When Manoah and his wife did offer the sacrifice, the Man of God ascended in the flame of the offering and didn’t appear to them again. Manoah and his wife both fell on their faces to the ground as they realized who this Man really was, and Manoah thought they would die (Judges 13:20-22).

His wife reassured him that they wouldn’t die. She then gave Manoah three reasons she was confident they would remain alive. First, the Man had accepted the offering they gave. Second, the Man had showed them all these things, and third, the Man had “told us such things as these at this time” (verse 23). Manoah’s wife believed and had faith in what God had promised.

This was an exceptional perspective that Manoah’s wife had. She didn’t believe that they would be killed after seeing the Angel of the LORD. Manoah, however, wasn’t so sure. This is reminiscent of Gideon’s fears when he saw the Angel of the LORD (Judges 6:22-23).

Manoah’s wife was confident and had faith that God would fulfill His word that they would have a son.Manoah’s wife was confident and had faith that God would fulfill His word that they would have a son.

Samson’s request

So the words of the Man of God did come to pass. Manoah’s wife bore a son and called his name Samson.

The child grew, and the Lord blessed him. Samson’s mother apparently followed all the instructions given to her, and Samson must have listened to what his mother and father had told him about being a Nazirite.

But, as time went by, Samson surprised his parents by asking them to arrange a marriage with a Philistine woman he was attracted to. This decision evoked a plea from both his father and mother: “Is there no woman among the daughters of your brethren, or among all my people, that you must go and get a wife from the uncircumcised Philistines?” (Judges 14:3).

Why would his parents say this and be so concerned? They knew Samson was set apart by God to be holy, and the Philistines were pagans who worshipped idols. God had commanded the Israelites not to marry those who didn’t worship the true God.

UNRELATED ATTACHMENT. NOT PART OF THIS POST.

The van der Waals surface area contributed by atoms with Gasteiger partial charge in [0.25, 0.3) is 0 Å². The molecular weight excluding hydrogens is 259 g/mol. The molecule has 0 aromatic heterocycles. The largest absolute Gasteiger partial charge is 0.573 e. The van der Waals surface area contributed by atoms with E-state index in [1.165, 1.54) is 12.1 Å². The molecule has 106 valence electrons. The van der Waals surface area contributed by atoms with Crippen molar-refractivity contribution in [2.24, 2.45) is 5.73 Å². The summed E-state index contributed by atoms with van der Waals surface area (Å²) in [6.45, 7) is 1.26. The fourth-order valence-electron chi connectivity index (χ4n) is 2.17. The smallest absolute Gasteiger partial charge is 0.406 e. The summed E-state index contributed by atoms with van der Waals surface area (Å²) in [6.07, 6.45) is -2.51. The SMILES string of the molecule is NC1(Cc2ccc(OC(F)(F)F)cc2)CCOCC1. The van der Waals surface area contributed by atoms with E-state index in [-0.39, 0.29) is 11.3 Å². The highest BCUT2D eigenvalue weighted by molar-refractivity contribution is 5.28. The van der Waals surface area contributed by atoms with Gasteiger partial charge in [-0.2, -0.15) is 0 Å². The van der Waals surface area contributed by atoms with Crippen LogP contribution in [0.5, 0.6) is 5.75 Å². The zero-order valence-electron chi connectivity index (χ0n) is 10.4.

Notice Exodus 34:12, 15-16: “Take heed to yourself, lest you make a covenant with the inhabitants of the land where you are going, lest it be a snare in your midst … lest you make a covenant with the inhabitants of the land, … and you take of his daughters for your sons, and his daughters play the harlot with their gods and make your sons play the harlot with their gods.”

Samson’s mother and father didn’t want him to break God’s law. However, the account in Judges states that Samson’s choice would be used by God, and that God was seeking an occasion to move against the Philistines (Judges 14:4).

The Bible does not give any more information about Samson’s parents, but from what we can see, both of them were faithful and obedient to God.

Lessons to learn

Most of us know the story—Samson did eventually have his hair cut off, and he lost his strength. After a while, his hair grew back and he died in service to the Lord. He is mentioned in Hebrews 11:32 as a man of faith.

Manoah and his unnamed wife did leave an example of having faith in God. Samson’s mother believed that they would have a child and that they weren’t going to be killed after seeing the Angel of the LORD. She obeyed God’s instructions regarding her pregnancy and did her best to teach her son.

God is not asking us to take the physical Nazirite vow today, but He does want us to do His will and be dedicated to Him. God is looking for women and men to have that kind of faith and commitment.

For more stories of women of faith, see the other articles in our “Women of Faith” section.

About the Author

John Foster

John Foster

John Foster grew up in the Chicago, Illinois, area and began attending the Church of God with his parents in 1958.